Procol Harum

the Pale

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Got the picture?

Roland Clare wanders through his Christmas cards

With Christmas so far behind, we'll soon be taking the decorations down: and a terrible fate lies in store for the tree. Let's look, one more time, through the kaleidoscope of seasonal images on this year's Christmas cards. Nowhere else will you find such a brain-befuddling contradiction of cultures. Well, almost nowhere else ...

We can blame Dickens for our most sentimental Yuletide images. These glimpses through other people's windows insides, firesides and bedsides, the big rocking-chair, candlelight and chandelier they all date from 1843 onwards, when he published A Christmas Carol.

And look at these images of presents, brought by this Santa Claus-like face, this idol absurd who braves fires which burnt brightly. There's myrrh and frankincense to set your brain afloat, but the gold is carved into fat old Buddhas to offset all the Christian imagery: four angels standing round the sacred bride ... there's even a red cross on that ambulance outside.

Red's the most Christmassy colour: must be because it stands out so well against a white background. No-one wants their Christmas blackened: in greeting-card land, it's bound to snow! So picture after picture shows winter's tales, people skating on thin ice, even a robin viewing his frozen feet, red and awful raw against the winding sheet and Snow-white mink.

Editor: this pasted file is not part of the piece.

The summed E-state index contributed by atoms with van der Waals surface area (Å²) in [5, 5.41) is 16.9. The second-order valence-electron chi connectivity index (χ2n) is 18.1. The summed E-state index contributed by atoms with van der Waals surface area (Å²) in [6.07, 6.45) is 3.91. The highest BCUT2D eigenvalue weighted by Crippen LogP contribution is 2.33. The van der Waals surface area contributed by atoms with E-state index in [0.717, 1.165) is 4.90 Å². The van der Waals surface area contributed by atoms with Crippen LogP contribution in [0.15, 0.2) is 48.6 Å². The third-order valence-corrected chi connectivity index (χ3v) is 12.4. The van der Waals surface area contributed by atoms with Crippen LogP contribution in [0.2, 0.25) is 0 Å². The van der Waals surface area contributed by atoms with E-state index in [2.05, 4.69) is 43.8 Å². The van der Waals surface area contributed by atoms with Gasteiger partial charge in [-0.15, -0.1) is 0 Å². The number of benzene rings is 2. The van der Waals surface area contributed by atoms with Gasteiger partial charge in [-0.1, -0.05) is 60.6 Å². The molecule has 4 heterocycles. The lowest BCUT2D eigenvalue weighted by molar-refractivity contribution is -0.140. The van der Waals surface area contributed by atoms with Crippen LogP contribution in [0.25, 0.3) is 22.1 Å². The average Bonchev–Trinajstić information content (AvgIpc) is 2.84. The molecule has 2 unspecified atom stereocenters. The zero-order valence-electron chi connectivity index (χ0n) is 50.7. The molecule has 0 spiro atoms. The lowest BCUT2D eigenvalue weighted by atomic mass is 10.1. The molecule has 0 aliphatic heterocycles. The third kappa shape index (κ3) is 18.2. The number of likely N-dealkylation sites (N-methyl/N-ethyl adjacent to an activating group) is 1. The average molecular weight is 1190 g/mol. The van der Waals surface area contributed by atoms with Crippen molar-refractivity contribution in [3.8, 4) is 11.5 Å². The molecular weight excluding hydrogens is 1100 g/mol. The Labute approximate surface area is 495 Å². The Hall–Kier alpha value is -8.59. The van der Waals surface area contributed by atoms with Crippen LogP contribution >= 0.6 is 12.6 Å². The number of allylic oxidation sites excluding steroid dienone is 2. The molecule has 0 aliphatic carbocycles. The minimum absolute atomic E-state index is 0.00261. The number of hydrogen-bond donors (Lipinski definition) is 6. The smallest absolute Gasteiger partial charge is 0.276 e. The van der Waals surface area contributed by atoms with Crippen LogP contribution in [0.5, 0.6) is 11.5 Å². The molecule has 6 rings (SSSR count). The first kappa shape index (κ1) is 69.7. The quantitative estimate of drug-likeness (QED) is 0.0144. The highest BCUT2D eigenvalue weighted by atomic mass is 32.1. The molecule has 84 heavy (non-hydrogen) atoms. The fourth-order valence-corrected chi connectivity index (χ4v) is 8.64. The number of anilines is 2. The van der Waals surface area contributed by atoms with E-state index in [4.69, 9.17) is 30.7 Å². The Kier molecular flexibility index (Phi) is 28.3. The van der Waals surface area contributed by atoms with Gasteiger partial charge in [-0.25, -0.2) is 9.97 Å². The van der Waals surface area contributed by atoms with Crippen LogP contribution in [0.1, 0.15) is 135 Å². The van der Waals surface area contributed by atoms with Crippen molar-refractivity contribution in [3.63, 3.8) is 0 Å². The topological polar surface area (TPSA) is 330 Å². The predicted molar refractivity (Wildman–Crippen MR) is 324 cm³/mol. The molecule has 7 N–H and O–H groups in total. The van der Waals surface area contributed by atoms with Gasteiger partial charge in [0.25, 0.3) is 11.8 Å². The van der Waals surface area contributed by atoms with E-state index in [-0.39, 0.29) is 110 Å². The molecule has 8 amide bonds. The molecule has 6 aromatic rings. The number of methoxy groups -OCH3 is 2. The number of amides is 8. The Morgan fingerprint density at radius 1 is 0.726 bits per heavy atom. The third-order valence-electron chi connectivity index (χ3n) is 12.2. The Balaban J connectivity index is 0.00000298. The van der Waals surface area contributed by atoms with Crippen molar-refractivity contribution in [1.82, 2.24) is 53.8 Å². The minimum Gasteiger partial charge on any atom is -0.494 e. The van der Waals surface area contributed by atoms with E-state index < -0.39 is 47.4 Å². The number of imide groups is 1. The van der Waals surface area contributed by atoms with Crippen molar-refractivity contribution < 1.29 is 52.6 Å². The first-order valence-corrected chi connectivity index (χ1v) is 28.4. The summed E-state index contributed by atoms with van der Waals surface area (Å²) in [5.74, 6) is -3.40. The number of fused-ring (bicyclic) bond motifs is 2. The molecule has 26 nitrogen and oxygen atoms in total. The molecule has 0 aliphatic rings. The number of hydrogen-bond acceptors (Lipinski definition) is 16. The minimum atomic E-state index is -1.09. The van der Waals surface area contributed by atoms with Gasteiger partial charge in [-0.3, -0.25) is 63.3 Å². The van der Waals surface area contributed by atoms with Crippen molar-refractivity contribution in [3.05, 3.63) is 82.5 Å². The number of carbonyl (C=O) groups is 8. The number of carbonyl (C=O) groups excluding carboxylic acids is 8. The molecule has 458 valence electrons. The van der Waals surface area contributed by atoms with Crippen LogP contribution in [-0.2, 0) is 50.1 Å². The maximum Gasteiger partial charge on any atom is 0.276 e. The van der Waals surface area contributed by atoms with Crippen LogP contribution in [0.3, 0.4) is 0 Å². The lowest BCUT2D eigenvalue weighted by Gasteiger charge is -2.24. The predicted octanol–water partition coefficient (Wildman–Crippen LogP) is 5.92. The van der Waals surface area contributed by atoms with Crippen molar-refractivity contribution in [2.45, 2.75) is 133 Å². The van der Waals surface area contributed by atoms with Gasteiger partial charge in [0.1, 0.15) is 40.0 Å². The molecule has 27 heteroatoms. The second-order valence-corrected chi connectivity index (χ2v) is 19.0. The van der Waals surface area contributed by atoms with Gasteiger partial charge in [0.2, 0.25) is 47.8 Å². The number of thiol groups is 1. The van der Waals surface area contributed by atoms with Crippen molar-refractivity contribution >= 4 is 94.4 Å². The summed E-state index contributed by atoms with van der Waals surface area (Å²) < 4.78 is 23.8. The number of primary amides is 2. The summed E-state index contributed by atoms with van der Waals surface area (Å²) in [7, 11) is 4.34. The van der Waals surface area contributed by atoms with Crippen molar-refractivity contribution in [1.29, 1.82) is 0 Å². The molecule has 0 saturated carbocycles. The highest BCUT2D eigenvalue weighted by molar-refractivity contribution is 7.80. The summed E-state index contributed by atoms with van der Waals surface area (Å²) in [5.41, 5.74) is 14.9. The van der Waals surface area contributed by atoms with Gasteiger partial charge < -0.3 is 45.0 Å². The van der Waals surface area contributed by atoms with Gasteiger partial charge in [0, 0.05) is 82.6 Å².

Some cards retell legends: on some long road Christmas camels cross burning sands, eyes on the sky; a stranger in space, shining through among the stars that burnt so bright, is guiding them to see something magic being born, to lick the hand that rocks the Emperor baby's cradle.

'From Persian Lands Afar' the camels come, past some Arabian oilwells: they should really be fine Arabian racehorses, or also-rans, and their riders should be Sheikhs most grand, three wizard men who didn't wait for Christmas, but became a travelling show. They made a welcome for the chosen one by impersonating a watering can, a hotdog stand, and a padded cell; and their Christmas presents no-one's going to steal these toys are an angel's harp, a pocketful of lead, and a magic tooth ...


Well I've set my cards out on the table. My name is not Scrooge, but if anyone tries to convince me this is all a dream, 'Bach!' or even 'Homburg!' will be my only reply.

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